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UBC Theses and Dissertations

Resistivity measurements of thin films of bismuth : applications for building bolometric detectors Padwick, Christopher Grant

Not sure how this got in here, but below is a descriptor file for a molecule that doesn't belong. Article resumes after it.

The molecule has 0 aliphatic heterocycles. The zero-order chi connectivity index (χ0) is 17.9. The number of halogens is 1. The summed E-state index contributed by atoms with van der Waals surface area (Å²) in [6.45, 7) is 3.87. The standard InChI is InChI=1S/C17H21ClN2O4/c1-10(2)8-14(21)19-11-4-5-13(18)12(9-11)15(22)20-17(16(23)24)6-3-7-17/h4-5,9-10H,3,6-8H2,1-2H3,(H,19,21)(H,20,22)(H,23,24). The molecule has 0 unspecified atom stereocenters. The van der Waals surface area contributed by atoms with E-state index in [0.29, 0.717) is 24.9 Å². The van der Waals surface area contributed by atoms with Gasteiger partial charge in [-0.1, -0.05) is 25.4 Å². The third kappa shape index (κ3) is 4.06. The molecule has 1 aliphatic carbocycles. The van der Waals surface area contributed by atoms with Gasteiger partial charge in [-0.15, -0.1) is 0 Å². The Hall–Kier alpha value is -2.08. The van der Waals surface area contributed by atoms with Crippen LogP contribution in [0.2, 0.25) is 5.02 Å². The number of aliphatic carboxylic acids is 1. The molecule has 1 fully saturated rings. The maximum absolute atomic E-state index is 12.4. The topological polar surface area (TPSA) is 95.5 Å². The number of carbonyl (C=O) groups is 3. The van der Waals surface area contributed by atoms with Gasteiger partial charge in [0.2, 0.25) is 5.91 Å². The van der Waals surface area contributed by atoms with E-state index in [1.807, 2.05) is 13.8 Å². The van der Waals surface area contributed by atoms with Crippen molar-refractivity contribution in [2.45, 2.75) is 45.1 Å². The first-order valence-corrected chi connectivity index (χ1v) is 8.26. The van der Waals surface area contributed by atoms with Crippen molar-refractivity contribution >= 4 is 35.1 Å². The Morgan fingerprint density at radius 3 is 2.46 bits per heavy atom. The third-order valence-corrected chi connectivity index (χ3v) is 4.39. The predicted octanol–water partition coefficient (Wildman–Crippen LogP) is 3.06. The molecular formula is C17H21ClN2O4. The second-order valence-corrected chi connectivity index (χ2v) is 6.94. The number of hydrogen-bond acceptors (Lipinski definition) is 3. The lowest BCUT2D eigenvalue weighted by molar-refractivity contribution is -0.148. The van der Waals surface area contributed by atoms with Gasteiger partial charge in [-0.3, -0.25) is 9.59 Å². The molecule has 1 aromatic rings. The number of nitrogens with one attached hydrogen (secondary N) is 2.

The resistivity of thin bismuth films grown on sapphire substrates has been measured as a function of growth rate, thickness, and temperature. Seven different samples were measured. In all cases the resistivity of the films was completely unlike the resistivity of the bulk material, and each sample exhibited a negative temperature coefficient of resistance (TCR). A model is presented which provides a physical interpretation of the shape of the resistivity - temperature curve of thin bismuth films. This model is a new contribution to this field of research, since there appears to be no satisfactory explanation for the anomalous temperature dependence of the resistivity of thin bismuth films published in the literature. The sheet resistance of the films at 4.2K was found to decrease with increasing thickness. Based on the experimental data, a bismuth film of thickness 200Å should have a sheet resistance of 188.5Ω/ at helium temperatures. The resistance of the thinner films was found to increase as a function of time when exposed to the air, and this seems to be consistent with a layer of insulating Bi₂O₃, forming at the surface of the film. The sheet resistance and resistivity of a 5000Å thick coating of vapor deposited aluminum was measured as a function of temperature in the range 300K — 4.2K. The resistivity was found to be greater than that of the bulk material at all temperatures, and the sheet resistance at 80K was equal to R = 0.051Ω.

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